The Special Rapporteur recalled that, last year, saving lives of migrants and asylum seekers at sea was seen as a moral imperative by the international community, which then put pressure on the EU to intervene and save the lives of those on the boats. The expert welcomes the positive steps taken by the EU and its member states in rescuing migrants and asylum seekers at sea. “However, rescuing people who arrive by sea and then turning a blind eye to their plight leaving them vulnerable to human rights violations is irresponsible,” the expert said.
“Talking about ‘flows’, ‘marauders’, and ‘swarms’ is an unsubtle way of dismissing the legitimacy of the asylum seekers and migrants’ claim to human rights, by creating images linking them to toxic waste or natural disasters” he noted. “We are talking about men, women, children and even babies, who have faced traumatic experiences. These are people just like you and me, and none of us have the moral high ground to say that we would never do the same if we were in their shoes.”
The UN Special Rapporteur warned that the political and popular discourse in Europe has seen a race to the bottom in the anti-migrant sentiments and use of inappropriate language which is often linked to criminalising migrants. “Migrants are human beings with rights. When we dehumanise others, we dehumanise ourselves,” he underscored.
Mr. Crépeau called on European political leaders “to show moral and political leadership in fighting much more vigorously racism, xenophobia and hate crime, in consolidating the common human rights culture that is now framing the evolution of all traditions, in strengthening the free movement of persons throughout the EU while developing regulated mobility solutions at its external borders, and in celebrating the diversity of cultures and religions as enrichment for everyone, citizens and foreigners alike.”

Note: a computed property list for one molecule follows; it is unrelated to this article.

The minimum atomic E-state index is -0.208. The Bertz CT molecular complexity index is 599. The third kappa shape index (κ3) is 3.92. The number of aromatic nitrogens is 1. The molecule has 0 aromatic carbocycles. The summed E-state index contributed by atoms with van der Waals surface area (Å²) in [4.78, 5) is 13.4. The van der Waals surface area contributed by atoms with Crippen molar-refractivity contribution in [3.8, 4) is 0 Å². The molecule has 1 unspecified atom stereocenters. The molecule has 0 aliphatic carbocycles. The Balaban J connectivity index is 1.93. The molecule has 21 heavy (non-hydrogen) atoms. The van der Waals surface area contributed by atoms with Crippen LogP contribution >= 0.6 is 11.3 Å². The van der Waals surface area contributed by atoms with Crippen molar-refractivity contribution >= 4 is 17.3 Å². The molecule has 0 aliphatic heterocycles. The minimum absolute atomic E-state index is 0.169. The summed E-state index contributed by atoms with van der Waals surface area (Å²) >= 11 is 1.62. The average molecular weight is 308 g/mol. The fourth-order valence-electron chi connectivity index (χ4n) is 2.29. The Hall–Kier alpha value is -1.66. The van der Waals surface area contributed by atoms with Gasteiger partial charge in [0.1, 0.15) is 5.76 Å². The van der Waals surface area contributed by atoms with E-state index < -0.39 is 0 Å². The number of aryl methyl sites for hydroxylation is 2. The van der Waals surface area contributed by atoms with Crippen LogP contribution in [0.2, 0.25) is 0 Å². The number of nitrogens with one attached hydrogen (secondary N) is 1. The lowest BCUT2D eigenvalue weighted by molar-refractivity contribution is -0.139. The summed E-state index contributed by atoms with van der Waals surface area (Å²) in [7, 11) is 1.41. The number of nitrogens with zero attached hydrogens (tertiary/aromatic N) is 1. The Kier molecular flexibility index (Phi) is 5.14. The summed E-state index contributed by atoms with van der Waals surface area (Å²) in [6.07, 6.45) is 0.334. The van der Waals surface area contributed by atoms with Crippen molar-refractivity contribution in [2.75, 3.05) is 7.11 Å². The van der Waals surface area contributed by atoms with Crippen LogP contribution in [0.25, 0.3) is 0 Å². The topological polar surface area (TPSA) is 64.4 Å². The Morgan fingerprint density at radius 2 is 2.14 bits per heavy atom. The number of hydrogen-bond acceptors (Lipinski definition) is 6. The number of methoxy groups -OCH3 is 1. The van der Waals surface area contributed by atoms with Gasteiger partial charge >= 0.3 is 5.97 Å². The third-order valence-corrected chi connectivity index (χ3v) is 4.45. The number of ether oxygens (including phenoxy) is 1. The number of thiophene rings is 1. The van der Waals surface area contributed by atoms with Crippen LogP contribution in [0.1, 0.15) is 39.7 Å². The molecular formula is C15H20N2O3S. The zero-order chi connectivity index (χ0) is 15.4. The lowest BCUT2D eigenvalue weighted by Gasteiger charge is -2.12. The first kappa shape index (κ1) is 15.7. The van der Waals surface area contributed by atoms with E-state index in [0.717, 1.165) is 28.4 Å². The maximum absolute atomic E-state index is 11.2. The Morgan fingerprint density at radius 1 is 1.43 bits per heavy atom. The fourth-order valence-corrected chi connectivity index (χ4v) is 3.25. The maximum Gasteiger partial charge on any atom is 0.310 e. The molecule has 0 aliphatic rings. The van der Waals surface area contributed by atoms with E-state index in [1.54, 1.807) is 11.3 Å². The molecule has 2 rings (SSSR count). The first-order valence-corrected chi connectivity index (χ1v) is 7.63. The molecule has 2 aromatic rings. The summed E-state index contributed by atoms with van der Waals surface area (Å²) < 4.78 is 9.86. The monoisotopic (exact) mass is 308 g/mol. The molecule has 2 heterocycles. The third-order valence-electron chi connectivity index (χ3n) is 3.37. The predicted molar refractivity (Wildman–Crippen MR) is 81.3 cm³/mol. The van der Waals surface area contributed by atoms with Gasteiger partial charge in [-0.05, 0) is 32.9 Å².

(*) Check the Special Rapporteur’s June 2015 report on the EU, “Banking on mobility over a generation”, (A/HRC/29/36): http://www.ohchr.org/EN/
François Crépeau (Canada) was appointed Special Rapporteur on the human rights of migrants in June 2011 by the UN Human Rights Council, for an initial period of three years. As Special Rapporteur, he is independent from any government or organization and serves in his individual capacity. Mr. Crépeau is also Full Professor at the Faculty of Law of McGill University, in Montréal, where he holds the Hans and Tamar Oppenheimer Chair in Public International Law and is scientific director of the Centre for Human Rights and Legal Pluralism. Learn more, log on to: http://www.ohchr.org/EN/
The Special Rapporteurs are part of what is known as the Special Procedures of the Human Rights Council. Special Procedures, the largest body of independent experts in the UN Human Rights system, is the general name of the Council’s independent fact-finding and monitoring mechanisms. Special Procedures mandate-holders are independent human rights experts appointed by the Human Rights Council to address either specific country situations or thematic issues in all parts of the world. They are not UN staff and are independent from any government or organization. They serve in their individual capacity and do not receive a salary for their work.